Yesterday, the world lost two titans of popular song, Eddie Van Halen and Johnny Nash. We salute them both.
Eddie Van Halen, who died of cancer at the age of 65, was born in Amsterdam and rose to fame in southern California, but his music belonged to the world. Guitarist Eddie and brother-drummer Alex formed the band that became Van Halen in 1972 and paid their dues in the ensuing years, earning fans such as Gene Simmons and Kim Fowley. Once Warner Bros. Records took notice of them in 1977, the band – by then also featuring vocalist David Lee Roth and bassist Michael Anthony – was ready to rock.
Producer Ted Templeman (Harpers Bizarre, The Doobie Brothers) knew that Van Halen was capable of creating the next great guitar record, and indeed, their self-titled 1978 debut melded blazing hard rock with an accessible pop sensibility and a deep-rooted love of the classic rock repertoire. That debut included a cover of The Kinks’ “You Really Got Me,” just one of many oldies Van Halen would revisit and transform over the years in tribute to Eddie’s musical heroes. But it was the originals that really caught fire: “Runnin’ with the Devil,” “Ain’t Talkin’ ’bout Love,” and Eddie’s scorching solo “Eruption.” Today it’s still considered one of the most influential solos of all time, popularizing the style of tapping (a string is fretted and set into vibration in one motion of being tapped onto the fretboard, in contrast to the standard procedure of fretting with one hand and picking with the other). Eddie’s rapid-fire fingers and virtuosic technique created a sound unlike any other.
That sound would serve Van Halen – the person and the band – well over the years, through many much-publicized personnel changes and through chart-topping songs, an unbroken string of ten Diamond and multi-Platinum studio albums, a Rock and Roll Hall of Fame induction, and a Grammy Award. Eddie generously collaborated with other artists, too, including Michael Jackson for whom he crafted the famous “Beat It” solo. He even cameoed in the music video for Frank Sinatra’s “L.A. Is My Lady.”
Eddie valiantly pressed on in the face of addiction and health issues, continuing to record and tour into the second decade of the 21st century and bringing his son Wolfgang into the family business. Whether you think of Van Halen for “Jump,” “Dance the Night Away,” “Panama,” “Hot for Teacher,” “Why Can’t This Be Love,” or even the band’s covers of “(Oh) Pretty Woman” or “Dancing in the Street,” chances are the searing, incendiary tone of this legendary guitar hero is ringing in your head. Go ahead and jump in his memory.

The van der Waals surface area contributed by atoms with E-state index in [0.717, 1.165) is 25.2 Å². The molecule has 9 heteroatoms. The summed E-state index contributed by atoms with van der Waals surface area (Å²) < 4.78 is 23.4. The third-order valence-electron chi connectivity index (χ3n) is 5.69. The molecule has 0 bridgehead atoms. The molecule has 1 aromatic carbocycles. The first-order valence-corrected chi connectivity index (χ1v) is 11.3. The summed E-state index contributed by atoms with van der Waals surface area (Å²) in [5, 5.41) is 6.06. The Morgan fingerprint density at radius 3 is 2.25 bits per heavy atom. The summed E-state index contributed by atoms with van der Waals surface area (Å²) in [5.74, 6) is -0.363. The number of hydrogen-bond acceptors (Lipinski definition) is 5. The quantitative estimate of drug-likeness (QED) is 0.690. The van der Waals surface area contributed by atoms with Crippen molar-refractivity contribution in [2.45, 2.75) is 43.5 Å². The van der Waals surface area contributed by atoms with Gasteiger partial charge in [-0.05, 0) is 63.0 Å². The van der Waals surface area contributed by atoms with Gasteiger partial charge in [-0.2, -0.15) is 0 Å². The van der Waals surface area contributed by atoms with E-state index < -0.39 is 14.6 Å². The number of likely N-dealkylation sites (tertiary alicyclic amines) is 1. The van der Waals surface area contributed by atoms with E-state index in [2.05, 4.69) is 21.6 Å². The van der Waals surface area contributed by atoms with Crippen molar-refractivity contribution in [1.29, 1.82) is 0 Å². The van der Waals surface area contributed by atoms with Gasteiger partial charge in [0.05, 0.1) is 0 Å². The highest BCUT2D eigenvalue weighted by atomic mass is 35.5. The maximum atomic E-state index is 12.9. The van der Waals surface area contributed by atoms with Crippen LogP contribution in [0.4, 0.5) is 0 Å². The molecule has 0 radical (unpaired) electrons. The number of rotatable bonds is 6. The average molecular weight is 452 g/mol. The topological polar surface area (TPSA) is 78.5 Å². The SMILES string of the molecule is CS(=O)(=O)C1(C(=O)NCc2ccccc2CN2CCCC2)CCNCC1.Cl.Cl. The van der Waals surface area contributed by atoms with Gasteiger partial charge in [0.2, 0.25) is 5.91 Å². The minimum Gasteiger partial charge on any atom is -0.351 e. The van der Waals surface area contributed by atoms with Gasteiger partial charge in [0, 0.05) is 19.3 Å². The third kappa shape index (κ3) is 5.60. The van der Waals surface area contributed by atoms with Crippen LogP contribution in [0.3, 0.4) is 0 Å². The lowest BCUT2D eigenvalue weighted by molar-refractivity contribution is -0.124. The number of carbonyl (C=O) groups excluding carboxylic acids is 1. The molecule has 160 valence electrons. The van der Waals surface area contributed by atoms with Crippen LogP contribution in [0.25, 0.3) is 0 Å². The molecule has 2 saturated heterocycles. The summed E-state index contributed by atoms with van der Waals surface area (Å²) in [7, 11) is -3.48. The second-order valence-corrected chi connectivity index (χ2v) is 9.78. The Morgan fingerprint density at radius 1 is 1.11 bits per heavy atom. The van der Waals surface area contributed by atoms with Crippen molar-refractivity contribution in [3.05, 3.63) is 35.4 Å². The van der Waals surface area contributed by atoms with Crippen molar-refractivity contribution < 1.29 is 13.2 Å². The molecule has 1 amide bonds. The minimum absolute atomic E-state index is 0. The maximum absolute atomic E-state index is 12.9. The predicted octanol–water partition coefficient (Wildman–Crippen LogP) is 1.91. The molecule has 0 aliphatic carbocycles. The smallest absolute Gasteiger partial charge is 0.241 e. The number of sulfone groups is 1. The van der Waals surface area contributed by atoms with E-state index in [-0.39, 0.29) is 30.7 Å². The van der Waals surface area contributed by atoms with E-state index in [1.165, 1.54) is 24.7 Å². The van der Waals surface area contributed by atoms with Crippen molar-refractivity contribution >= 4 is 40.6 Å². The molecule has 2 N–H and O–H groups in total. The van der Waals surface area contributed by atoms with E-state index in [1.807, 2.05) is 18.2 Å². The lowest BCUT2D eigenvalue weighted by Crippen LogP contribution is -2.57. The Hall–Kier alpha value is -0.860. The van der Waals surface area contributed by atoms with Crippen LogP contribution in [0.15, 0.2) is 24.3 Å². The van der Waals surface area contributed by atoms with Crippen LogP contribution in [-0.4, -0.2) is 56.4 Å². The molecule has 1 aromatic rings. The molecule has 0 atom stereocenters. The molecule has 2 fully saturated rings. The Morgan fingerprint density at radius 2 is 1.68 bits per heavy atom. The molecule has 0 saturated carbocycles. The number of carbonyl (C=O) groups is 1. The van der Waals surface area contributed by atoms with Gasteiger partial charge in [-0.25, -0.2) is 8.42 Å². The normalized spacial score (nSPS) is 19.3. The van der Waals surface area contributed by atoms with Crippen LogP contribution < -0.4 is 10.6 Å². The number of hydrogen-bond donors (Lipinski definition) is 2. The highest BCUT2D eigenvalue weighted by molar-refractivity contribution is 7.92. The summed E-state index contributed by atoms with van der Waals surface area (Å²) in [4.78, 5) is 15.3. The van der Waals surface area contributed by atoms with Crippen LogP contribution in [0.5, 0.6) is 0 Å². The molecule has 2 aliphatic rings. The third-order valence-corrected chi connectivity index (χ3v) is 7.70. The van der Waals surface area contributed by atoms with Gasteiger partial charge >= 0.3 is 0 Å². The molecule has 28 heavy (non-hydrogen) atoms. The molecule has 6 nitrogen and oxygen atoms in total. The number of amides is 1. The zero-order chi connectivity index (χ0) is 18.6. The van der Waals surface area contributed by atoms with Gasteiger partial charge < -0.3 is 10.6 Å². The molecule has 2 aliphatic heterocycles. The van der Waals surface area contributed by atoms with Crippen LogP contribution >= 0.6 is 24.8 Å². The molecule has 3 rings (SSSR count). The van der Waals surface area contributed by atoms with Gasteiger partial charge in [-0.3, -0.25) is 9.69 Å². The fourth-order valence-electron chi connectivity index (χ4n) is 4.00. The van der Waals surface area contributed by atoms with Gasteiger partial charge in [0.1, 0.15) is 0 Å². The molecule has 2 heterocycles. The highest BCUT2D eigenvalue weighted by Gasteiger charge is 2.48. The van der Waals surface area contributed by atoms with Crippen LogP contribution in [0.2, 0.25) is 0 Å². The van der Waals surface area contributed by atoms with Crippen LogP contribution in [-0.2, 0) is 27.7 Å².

We also lost Johnny Nash at the age of 80. Most famous for his anthem of optimism, “I Can See Clearly Now,” Nash was one of the first Americans to record reggae in Jamaica and popularize the genre. But when the Houston-born singer first entered the studio, he planned on being a romantic crooner in the mold of another Johnny, Mathis. But fate had other ideas. While he recorded traditional vocal pop and soul for labels including ABC-Paramount, Warner Bros. and Argo, he had his sight on other goals, too. The young and restless talent appeared in films, earning accolades for his role in the 1959 United Artists drama Take a Giant Step. His JoDa production company and label helped launch the career of The Cowsills, and he produced one side of their very first single. At JoDa, he scored his first hit single in 1965 with “Let’s Move and Groove Together” but soon he was moving and grooving to Jamaica, entranced with the exciting new music being created there and sensing its commercial possibilities.
In Jamaica, Johnny gave an early break to Bob Marley, Peter Tosh, Bunny Wailer, and Rita Marley, signing them to his publishing company. He started a new record label, JAD Records, on which his self-penned “Hold Me Tight” became an international hit in 1968. His 1972 single “I Can See Clearly Now” might be his most enduring composition, though, melding reggae and pop in a breezy, hopeful, and inspiring fashion. It became an international hit and relaunched his career at Epic Records. A 1993 cover by Jimmy Cliff restored the song to the top of the charts in numerous countries, reaffirming its innate relevance and power to uplift.
While Johnny only recorded sporadically after the 1970s, he had already left his indelible mark on pop music everywhere with his groundbreaking embrace of reggae and rocksteady. His catalogue is well worth rediscovering, both for his original music and his reworked versions of songs from Sam Cooke (“Cupid,” “(What a) Wonderful World”), Bob Marley (“Stir It Up”), and even Broadway’s Leonard Bernstein and Stephen Sondheim (“Somewhere”) and Cy Coleman and Dorothy Fields (“Sweet Charity”).
While Johnny Nash is gone, the message he leaves behind is an important one, especially in these fraught times. If things seem bleak, it might do some good to remember: It’s gonna be a bright, bright, sunshiny day…